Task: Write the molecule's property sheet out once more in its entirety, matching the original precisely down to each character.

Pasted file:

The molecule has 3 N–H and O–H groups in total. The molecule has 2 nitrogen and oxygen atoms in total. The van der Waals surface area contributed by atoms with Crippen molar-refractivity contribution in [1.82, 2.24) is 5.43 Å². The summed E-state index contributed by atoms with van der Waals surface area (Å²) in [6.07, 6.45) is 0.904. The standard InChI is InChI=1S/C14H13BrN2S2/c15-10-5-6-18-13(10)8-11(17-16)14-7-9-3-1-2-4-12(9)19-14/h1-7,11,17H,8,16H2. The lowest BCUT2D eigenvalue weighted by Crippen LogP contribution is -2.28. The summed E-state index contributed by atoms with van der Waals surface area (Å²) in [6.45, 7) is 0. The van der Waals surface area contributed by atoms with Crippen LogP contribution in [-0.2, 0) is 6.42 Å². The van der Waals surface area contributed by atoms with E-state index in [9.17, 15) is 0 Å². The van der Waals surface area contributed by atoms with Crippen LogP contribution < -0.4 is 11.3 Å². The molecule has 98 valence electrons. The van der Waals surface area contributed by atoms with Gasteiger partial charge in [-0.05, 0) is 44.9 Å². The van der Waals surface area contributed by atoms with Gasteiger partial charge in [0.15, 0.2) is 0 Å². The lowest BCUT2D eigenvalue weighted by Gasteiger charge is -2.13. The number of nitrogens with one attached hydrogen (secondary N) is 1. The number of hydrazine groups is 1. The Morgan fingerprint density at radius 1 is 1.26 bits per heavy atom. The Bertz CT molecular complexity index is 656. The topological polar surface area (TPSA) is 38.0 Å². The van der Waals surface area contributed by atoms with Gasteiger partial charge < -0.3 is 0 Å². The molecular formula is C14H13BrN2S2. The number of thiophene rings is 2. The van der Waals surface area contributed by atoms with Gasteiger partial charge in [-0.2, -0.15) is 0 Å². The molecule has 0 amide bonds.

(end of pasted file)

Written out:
The molecule has 3 N–H and O–H groups in total. The molecule has 2 nitrogen and oxygen atoms in total. The van der Waals surface area contributed by atoms with Crippen molar-refractivity contribution in [1.82, 2.24) is 5.43 Å². The summed E-state index contributed by atoms with van der Waals surface area (Å²) in [6.07, 6.45) is 0.904. The standard InChI is InChI=1S/C14H13BrN2S2/c15-10-5-6-18-13(10)8-11(17-16)14-7-9-3-1-2-4-12(9)19-14/h1-7,11,17H,8,16H2. The lowest BCUT2D eigenvalue weighted by Crippen LogP contribution is -2.28. The summed E-state index contributed by atoms with van der Waals surface area (Å²) in [6.45, 7) is 0. The van der Waals surface area contributed by atoms with Crippen LogP contribution in [-0.2, 0) is 6.42 Å². The van der Waals surface area contributed by atoms with E-state index in [9.17, 15) is 0 Å². The van der Waals surface area contributed by atoms with Crippen LogP contribution < -0.4 is 11.3 Å². The molecule has 98 valence electrons. The van der Waals surface area contributed by atoms with Gasteiger partial charge in [-0.05, 0) is 44.9 Å². The van der Waals surface area contributed by atoms with Gasteiger partial charge in [0.15, 0.2) is 0 Å². The lowest BCUT2D eigenvalue weighted by Gasteiger charge is -2.13. The number of nitrogens with one attached hydrogen (secondary N) is 1. The number of hydrazine groups is 1. The Morgan fingerprint density at radius 1 is 1.26 bits per heavy atom. The Bertz CT molecular complexity index is 656. The topological polar surface area (TPSA) is 38.0 Å². The van der Waals surface area contributed by atoms with Gasteiger partial charge < -0.3 is 0 Å². The molecular formula is C14H13BrN2S2. The number of thiophene rings is 2. The van der Waals surface area contributed by atoms with Gasteiger partial charge in [-0.2, -0.15) is 0 Å². The molecule has 0 amide bonds.